By PinkStock Photos, D. Sharon Pruitt [CC-BY-2.0 (http://creativecommons.org/licenses/by/2.0)], via Wikimedia Commons
By PinkStock Photos, D. Sharon Pruitt [CC-BY-2.0 (http://creativecommons.org/licenses/by/2.0)], via Wikimedia Commons
I am preparing to apply for a highly competitive research fellowship, and one of the sections of the application is entitled “Career Disruption”. So this week I have paused to scrutinise my CV critically and without fear, and to contemplate how becoming a mother is reflected in my application and how motherhood has affected my career. The feminist in me desperately wants to believe that a woman, a mother, can be completely equal to a man, or a childless person. The realist in me is quietly beginning to think this is not exactly the case. I write with more questions than answers and I hope you will all excuse my rambling. I would also love to hear from you about what you think, and how it’s worked, or not worked for you. Because I am truly passionate about being able to combine parenthood and a career, but roadblocks like this highlight the struggle this will entail.

You see, I have leaned towards leaning out since having my first baby. First of all, there are those glaring absences in my CV. Any lay person could tell me all the reasons why I’ve only been to one conference and published one paper over the past five years. Duh! Let’s start with maternity leave for 7 months, during which time sleep was non-existent, much of my time was spend breastfeeding and then pureeing vegetables. Then there is the part-time work, during which I juggled raising a toddler and running a clinical trial. Just seeing my 300+ participant trial through to its completion was enough of a challenge, without the added pressure of writing papers. Conferences? Long gone are the days when I could fly off at the drop of a hat, or a click of the mouse; any conference travel now is carefully debated for weeks – is it a child-friendly country? Will we have to cross time zones?

So I begin to address my career disruption by writing “Despite taking a total of fourteen months maternity leave and converting to a part-time PhD for three years, I have managed to…” But why the Despite? Do I have to excuse my shortcomings? Will they give me a sympathy vote? Or do my deficiencies clearly indicate that my life circumstances are not conducive to competitive research activities, that I am the lesser candidate because of the realities of my personal life? That if I am not publishing frequently and presenting at numerous conferences that I am of lesser calibre than my counterparts? And what of the parents who do manage to keep up this hectic academic life, with all its travel and late-night and weekend writing bouts, how do I compare to them? (Not very well, obviously). Does becoming a parent necessarily mean that you are less competitive, less worthy because of your other commitments, and ergo, are all successful academics childless?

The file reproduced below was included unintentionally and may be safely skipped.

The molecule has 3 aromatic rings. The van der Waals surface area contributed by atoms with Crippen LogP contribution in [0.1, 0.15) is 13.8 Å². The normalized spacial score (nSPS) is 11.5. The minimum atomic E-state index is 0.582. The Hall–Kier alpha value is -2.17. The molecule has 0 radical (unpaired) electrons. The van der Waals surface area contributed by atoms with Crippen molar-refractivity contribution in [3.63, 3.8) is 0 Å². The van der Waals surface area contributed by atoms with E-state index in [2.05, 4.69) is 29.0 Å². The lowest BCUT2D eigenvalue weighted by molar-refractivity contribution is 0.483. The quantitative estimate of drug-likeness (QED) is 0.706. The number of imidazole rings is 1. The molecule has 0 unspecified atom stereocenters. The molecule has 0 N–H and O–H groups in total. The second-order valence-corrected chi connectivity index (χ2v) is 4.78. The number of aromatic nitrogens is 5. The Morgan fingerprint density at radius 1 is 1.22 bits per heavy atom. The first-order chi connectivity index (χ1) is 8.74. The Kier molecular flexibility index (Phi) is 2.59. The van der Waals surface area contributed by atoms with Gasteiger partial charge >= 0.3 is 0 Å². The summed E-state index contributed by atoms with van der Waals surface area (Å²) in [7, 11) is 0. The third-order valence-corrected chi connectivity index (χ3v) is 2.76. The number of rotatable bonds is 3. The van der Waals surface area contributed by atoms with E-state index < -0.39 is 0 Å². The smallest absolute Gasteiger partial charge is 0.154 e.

Clearly this is not so, although my current role models, as much as I admire and respect them, do not juggle parenthood and academic life the way I do. One is childless. The other, bless his heart, told me that when he did his PhD, he locked himself in his study for 12 hours a day writing, while his wife brought him his meals and cared for their children.

I refuse to believe that one can only be successful if childless or lucky enough to have a stay-at-home spouse. I value my husband’s career aspirations along with mine, and we are trying very hard to “make it” simultaneously. But, if we have few examples to follow, few trail-blazing couples to show us the way, how will we make it? We do not want to compromise on quality time with our young children any more than we currently are (they go to daycare four days a week). We share childcare and domestic duties as equally as we can, and heaven knows there are SO many domestic duties. At the end of every day, I am tired. I feel as though I have two careers – being a mother and being an academic – ok, let’s make that three, because I am also still a practising GP. And yet I chose all of this – even parenthood. And I am so so lucky to be able to do all three, don’t get me wrong – I just wish it wasn’t quite so hard to be perfect at any one of them, let alone all three. I overheard myself say to a colleague that I wasn’t going to take on a new activity because it would be “another thing that I suck at”. Yes, those words came out of my mouth.

So, as I battle on, trying to pad out my CV (it’s actually much fuller than I ever thought… I do say yes to stuff that I can do from home, I mainly “lean out” of the stuff that needs me to be somewhere after hours or travel), I am also contemplating what my CV really should look like.

My skills include:

Dealing with toddler tantrums while planning the week’s meals on my iPad, responding to my four-year-old’s repeated requests for ice-cream with a firm “No” and NOT LOSING IT. Ie. I can multitask AND have enormous control over my emotions. (Sometimes).
Being able to re-arrange schedules, dropoffs, pickups, within 90 seconds after getting the phone call about a sick child. A complex algorithm of how long the expected recovery will be, who is working from home on which day, and the criteria for exclusion from daycare, is automatically computed in my neuronal networks, yes, within 90 seconds.

And a realistic, no bs description of career disruption: